On the Implementation of the TCP Urgent Mechanism
RFC 6093

Note: This ballot was opened for revision 07 and is now closed.

Lars Eggert Yes

(Jari Arkko; former steering group member) (was Discuss) Yes

Yes (2010-09-23)
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> This means that if this
> sysctl is set, an application might be unable to interoperate with
> itself if both the TCP sender and the TCP receiver are running on the
> same host.

Heh. Amusing, or perhaps a proof of the lack of real use. 

Some questions from a review by Ari Keranen:

3.2. Semantics of the Urgent Pointer

    [...] For example, Linux provides the sysctl
    "tcp_stdurg" (i.e., net.ivp4.tcp_stdurg) that, when set, supposedly
    changes the system behavior to interpret the semantics of the TCP
    Urgent Pointer as specified in RFC 1122.

Since the Linux behavior may change later on, it would be a good idea to 
note the version of the Linux with this behavior (same probably applies 
to section 3.4 with Cisco PIX too). Maybe you could add a reference to 
the related appendix with this info.


5. Advice to new applications employing TCP

    As a result of the issues discussed in Section 3.2 and Section 3.4,
    new applications SHOULD NOT employ the TCP urgent mechanism.

What about applications that supposedly do not use the urgent mechanism 
but an attacker might use it against them? Should it be recommended for 
all applications to always set the SO_OOBINLINE socket option to prevent 
the attack described in [phrack]? Or perhaps recommend this to be made 
the default in the kernels of the OSs -- even if they got it wrong the 
first time.

(Adrian Farrel; former steering group member) No Objection

No Objection ( for -** No value found for 'p.get_dochistory.rev' **)
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(Alexey Melnikov; former steering group member) No Objection

No Objection (2010-09-20 for -** No value found for 'p.get_dochistory.rev' **)
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3.4.  Interaction of middle-boxes with TCP urgent indications

   This should discourage
   applications from depending on urgent indications for their correct
   operation, as urgent indications may not be not reliable in the

Did you mean "may not be *reliable*"?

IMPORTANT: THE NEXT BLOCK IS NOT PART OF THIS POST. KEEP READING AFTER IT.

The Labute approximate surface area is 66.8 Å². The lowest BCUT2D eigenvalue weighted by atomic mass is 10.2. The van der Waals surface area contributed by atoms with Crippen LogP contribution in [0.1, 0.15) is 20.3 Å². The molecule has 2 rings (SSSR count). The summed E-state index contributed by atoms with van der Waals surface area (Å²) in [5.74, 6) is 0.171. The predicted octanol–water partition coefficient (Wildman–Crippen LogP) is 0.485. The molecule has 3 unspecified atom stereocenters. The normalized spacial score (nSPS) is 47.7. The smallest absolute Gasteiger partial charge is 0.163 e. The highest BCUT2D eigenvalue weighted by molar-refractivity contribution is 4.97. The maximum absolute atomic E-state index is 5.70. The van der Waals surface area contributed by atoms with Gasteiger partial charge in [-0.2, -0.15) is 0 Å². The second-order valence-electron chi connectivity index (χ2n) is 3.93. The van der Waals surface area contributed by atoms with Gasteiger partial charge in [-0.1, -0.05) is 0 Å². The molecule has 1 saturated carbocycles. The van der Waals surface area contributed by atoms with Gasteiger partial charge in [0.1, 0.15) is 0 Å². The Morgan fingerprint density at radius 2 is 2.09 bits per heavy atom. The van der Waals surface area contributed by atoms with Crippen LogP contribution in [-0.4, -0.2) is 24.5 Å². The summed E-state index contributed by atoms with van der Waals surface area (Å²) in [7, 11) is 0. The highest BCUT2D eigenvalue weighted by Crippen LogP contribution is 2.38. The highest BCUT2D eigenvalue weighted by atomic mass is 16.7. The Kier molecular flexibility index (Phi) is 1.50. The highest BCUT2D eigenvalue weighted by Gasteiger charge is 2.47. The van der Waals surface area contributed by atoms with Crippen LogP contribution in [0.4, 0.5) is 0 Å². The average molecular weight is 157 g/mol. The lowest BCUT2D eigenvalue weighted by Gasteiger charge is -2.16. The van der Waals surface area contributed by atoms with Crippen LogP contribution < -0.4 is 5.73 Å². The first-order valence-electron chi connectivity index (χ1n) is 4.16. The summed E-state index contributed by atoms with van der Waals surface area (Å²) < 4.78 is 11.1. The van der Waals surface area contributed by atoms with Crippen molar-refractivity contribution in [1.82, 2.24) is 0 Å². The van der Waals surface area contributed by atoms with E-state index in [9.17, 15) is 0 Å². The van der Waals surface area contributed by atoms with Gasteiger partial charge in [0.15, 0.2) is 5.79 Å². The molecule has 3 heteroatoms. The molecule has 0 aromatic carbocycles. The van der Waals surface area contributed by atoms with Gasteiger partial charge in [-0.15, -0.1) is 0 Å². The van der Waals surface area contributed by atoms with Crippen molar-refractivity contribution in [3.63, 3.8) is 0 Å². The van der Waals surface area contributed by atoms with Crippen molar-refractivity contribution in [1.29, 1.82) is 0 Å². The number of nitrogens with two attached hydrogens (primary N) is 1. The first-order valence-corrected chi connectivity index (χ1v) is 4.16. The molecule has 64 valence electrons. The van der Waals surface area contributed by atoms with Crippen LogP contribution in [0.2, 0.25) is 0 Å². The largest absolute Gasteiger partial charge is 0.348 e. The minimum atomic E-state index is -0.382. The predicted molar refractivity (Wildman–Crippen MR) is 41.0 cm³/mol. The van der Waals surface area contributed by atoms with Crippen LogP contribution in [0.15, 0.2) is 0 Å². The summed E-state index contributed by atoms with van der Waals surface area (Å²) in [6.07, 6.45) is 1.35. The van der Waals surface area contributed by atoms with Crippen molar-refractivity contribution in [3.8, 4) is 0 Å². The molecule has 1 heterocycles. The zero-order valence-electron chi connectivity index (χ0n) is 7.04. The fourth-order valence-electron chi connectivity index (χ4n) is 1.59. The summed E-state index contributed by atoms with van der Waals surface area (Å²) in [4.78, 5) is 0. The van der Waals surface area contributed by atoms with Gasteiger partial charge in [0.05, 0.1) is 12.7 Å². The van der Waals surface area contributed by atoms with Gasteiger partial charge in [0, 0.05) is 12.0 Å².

current Internet.



<<Need to check Dave Cridland's SecDir/Apps review>>

(Dan Romascanu; former steering group member) No Objection

No Objection ( for -** No value found for 'p.get_dochistory.rev' **)
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(Gonzalo Camarillo; former steering group member) No Objection

No Objection ( for -** No value found for 'p.get_dochistory.rev' **)
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(Peter Saint-Andre; former steering group member) No Objection

No Objection (2010-09-22 for -** No value found for 'p.get_dochistory.rev' **)
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1. Section 2.1 states:

   TCP incorporates an "urgent mechanism" that allows the sending user
   to stimulate the receiving user to accept some "urgent data" and to
   permit the receiving TCP to indicate to the receiving user when all
   the currently known urgent data have been received by the user.

The phrase "have been received by the user" is ambiguous -- do you mean the sending user or the receiving user here? I would assume the receiving user, but it would be good to make that explicit. You could change "by the user" to "by the receiving user" or simply remove "by the user" at the end of the sentence.

(Ralph Droms; former steering group member) No Objection

No Objection (2010-09-21 for -** No value found for 'p.get_dochistory.rev' **)
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Section 2.1 (editorial): are "sending user" and "receiving user" typical
terms in specifications of urgent data; do they imply human users?  Would
"sender" and "receiver" be more general?

In section 3.2, I'm guessing "net.ivp4.tcp_stdurg" is a typo (ipv4?)

(Robert Sparks; former steering group member) No Objection

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(Ron Bonica; former steering group member) (was Discuss) No Objection

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(Russ Housley; former steering group member) No Objection

No Objection ( for -** No value found for 'p.get_dochistory.rev' **)
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(Sean Turner; former steering group member) No Objection

No Objection ( for -** No value found for 'p.get_dochistory.rev' **)
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(Tim Polk; former steering group member) (was Discuss) No Objection

No Objection (2010-09-22)
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While consistent with RFC 793, I found the references to "user" in section 2.1 (paragraphs 1 and 2) a little odd.  Is
this still the accepted terminology for TCP implementations?